- Go Back To Mediation: Conflicting parties need to remember that they may seek another mediation process, and start a new one. The parties are enabled to choose a different mediator when they deem that the present mediator is ineffectual, or has assisted in the inability to resolve the issue; and
- Keep Seeking Negotiations On Your Own: Seeking negotiations on your own might seem like a doubtful solution, because of the fact that if that were probable you wouldn’t have needed to seek mediation anyway. Nevertheless, disputing parties might be able to resolve their issues on their own after they have heard the point of view of an unbiased 3rd party. Continuing negotiating on your own might be an option when a settlement or solution can be reached devoid of the use of formal litigation.
Can We Still Head to Court if Mediation is Unsuccessful?
When the process is unsuccessful, and you do not come to an agreement or settlement, you are still able to take the matter to court. Those involved do not give up their right to litigation if they want to resolve the dispute through mediation first. Nevertheless, it is crucial to remember that this process can be a lot more costly, because you still need to pay for both the mediation process and the legal process. Furthermore, you could pay a lot more in legal fees, and the dispute might take longer to resolve because you lose control of your dispute after you enter the judicial process.
Another thing to take note of is anything that is discussed or has happened in mediation stays confidential. Meaning that it cannot be deemed allowable in discovery. Heading to court would mean that your case needs to start all over, as if mediation never happened.
It is wise to think about the distinction between mediation and litigation, in addition to mediation and arbitration. Through mediation the results of the case are left up to the conflicting parties, instead of waiting for a decision made by a judge or jury through a lawsuit. Consequently, those involved are able to come up with an outcome that the courts may be unable to reach. Furthermore, mediation is privatized; those involved do not need to divulge any information concerning their dispute to the public when they don’t want to. Generally, court trials are required transcribe everything that is being said on public record.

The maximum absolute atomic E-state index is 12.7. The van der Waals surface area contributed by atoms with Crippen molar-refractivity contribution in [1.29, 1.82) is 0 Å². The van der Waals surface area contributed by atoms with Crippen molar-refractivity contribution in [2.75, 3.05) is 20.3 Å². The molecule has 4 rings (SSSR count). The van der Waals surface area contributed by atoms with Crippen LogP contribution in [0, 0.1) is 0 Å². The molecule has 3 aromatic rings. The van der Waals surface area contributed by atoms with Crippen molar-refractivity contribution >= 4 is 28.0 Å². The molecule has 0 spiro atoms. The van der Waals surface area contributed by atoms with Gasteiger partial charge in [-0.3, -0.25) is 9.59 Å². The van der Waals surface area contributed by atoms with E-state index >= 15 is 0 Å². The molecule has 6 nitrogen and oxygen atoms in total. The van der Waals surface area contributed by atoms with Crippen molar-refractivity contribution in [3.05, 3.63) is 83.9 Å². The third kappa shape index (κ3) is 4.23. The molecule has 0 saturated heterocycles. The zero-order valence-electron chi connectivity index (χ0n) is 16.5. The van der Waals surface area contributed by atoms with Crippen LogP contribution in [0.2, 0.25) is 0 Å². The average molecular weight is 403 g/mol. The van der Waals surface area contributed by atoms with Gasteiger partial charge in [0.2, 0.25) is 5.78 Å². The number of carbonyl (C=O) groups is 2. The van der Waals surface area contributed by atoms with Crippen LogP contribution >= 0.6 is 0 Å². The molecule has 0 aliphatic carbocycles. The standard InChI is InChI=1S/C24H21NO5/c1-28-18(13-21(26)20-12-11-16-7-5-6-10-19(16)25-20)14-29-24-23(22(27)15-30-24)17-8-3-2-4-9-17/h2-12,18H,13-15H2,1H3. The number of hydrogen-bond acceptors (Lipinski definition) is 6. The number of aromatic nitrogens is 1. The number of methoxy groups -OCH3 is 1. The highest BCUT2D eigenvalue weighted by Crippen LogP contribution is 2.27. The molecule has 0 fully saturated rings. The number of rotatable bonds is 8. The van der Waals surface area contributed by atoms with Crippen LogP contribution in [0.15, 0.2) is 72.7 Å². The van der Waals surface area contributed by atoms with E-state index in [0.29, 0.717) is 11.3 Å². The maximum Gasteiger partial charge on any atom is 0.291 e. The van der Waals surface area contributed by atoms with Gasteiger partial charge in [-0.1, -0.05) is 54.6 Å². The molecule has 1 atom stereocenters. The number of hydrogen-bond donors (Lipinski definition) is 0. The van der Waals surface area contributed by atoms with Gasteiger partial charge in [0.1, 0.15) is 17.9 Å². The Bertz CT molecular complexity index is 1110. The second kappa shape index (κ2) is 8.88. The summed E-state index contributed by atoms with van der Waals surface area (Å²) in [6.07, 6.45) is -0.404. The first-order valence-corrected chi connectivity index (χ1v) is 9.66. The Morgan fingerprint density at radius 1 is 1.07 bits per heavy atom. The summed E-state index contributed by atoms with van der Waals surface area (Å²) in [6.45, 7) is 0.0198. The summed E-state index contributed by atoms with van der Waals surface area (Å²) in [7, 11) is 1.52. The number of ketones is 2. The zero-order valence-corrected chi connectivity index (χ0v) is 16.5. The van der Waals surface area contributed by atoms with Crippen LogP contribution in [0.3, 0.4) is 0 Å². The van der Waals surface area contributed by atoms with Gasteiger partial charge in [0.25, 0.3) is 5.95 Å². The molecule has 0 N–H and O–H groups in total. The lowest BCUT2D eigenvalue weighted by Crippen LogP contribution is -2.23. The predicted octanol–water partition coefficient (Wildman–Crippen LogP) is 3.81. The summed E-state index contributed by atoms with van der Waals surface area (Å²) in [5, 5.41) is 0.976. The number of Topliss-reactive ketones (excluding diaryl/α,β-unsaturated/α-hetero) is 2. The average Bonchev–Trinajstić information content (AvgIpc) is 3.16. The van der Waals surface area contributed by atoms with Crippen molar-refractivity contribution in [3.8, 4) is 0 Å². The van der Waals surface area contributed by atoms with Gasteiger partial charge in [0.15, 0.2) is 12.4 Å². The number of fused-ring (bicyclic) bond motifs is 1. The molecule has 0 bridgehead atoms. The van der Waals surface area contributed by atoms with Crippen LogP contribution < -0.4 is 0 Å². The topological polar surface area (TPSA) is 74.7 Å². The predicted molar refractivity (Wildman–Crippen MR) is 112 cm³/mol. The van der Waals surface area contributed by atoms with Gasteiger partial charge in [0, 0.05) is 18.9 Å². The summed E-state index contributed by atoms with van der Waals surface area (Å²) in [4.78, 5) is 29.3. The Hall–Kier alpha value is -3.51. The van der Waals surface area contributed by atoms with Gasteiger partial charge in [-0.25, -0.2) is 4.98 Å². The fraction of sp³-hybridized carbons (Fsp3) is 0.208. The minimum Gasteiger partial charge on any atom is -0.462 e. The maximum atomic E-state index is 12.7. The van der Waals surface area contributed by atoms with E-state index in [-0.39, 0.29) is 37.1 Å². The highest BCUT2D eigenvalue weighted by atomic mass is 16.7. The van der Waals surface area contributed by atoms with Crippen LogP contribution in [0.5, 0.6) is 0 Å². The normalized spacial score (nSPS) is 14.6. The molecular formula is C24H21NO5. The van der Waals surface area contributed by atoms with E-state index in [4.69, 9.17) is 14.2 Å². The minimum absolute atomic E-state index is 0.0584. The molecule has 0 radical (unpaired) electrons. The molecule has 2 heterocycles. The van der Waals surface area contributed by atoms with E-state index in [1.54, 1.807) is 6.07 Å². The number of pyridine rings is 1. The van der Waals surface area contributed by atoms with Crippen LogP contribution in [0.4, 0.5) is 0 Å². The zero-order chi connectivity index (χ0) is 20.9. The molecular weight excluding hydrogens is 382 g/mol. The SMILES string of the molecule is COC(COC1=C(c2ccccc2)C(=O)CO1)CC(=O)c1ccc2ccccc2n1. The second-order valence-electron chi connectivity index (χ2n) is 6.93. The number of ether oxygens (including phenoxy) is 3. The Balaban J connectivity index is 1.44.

Concerning mediation as opposed to arbitration, a mediator typically is unable to implement a legally binding decision. The decision is up to the disputing parties on their own, with the mediator’s assistance, to work privately toward a jointly satisfactory agreement. An arbitrator, taking the role of a judge, carries out a hearing among the two parties and implements a legal decision. Arbitration has been used for a long time to settle commercial and labor disputes, likewise to a court hearing. Mediation is without the formalities that are related to arbitration or court environments.
Do I Need an Attorney if Mediation is Unsuccessful?
When you are facing matters related to an unsuccessful mediation, you should speak with a knowledgeable local family attorney. A local attorney is going to be best suited in helping you understand your state’s particular laws concerning mediation and taking civil issues to court. Your attorney is going to also help you understand your legal rights and give you counsel concerning your next ideal legal steps. A family attorney is also going to be able to represent you in court, if required.
Akhbari, K. (2021, September 22). When mediation fails. LegalMatch Law Library. Retrieved November 4, 2021, from https://www.legalmatch.com/law-library/article/when-mediation-fails.html.